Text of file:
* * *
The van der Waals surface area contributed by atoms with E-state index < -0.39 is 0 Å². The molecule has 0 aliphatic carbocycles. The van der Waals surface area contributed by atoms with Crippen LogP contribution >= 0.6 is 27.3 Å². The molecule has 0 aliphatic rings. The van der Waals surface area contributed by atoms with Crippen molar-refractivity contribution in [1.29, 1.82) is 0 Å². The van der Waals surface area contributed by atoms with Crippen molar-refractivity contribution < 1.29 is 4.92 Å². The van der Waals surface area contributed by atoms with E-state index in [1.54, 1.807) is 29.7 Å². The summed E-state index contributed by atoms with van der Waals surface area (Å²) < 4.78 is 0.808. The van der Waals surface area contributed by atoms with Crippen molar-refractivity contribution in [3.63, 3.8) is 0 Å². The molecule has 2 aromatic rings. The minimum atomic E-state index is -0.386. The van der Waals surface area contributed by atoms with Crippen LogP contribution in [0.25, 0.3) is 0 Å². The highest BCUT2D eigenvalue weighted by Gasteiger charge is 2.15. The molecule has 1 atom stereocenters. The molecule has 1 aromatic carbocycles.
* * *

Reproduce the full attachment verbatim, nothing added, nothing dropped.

The van der Waals surface area contributed by atoms with E-state index < -0.39 is 0 Å². The molecule has 0 aliphatic carbocycles. The van der Waals surface area contributed by atoms with Crippen LogP contribution >= 0.6 is 27.3 Å². The molecule has 0 aliphatic rings. The van der Waals surface area contributed by atoms with Crippen molar-refractivity contribution in [1.29, 1.82) is 0 Å². The van der Waals surface area contributed by atoms with Crippen molar-refractivity contribution < 1.29 is 4.92 Å². The van der Waals surface area contributed by atoms with E-state index in [1.54, 1.807) is 29.7 Å². The summed E-state index contributed by atoms with van der Waals surface area (Å²) < 4.78 is 0.808. The van der Waals surface area contributed by atoms with Crippen molar-refractivity contribution in [3.63, 3.8) is 0 Å². The molecule has 2 aromatic rings. The minimum atomic E-state index is -0.386. The van der Waals surface area contributed by atoms with Crippen LogP contribution in [0.25, 0.3) is 0 Å². The highest BCUT2D eigenvalue weighted by Gasteiger charge is 2.15. The molecule has 1 atom stereocenters. The molecule has 1 aromatic carbocycles.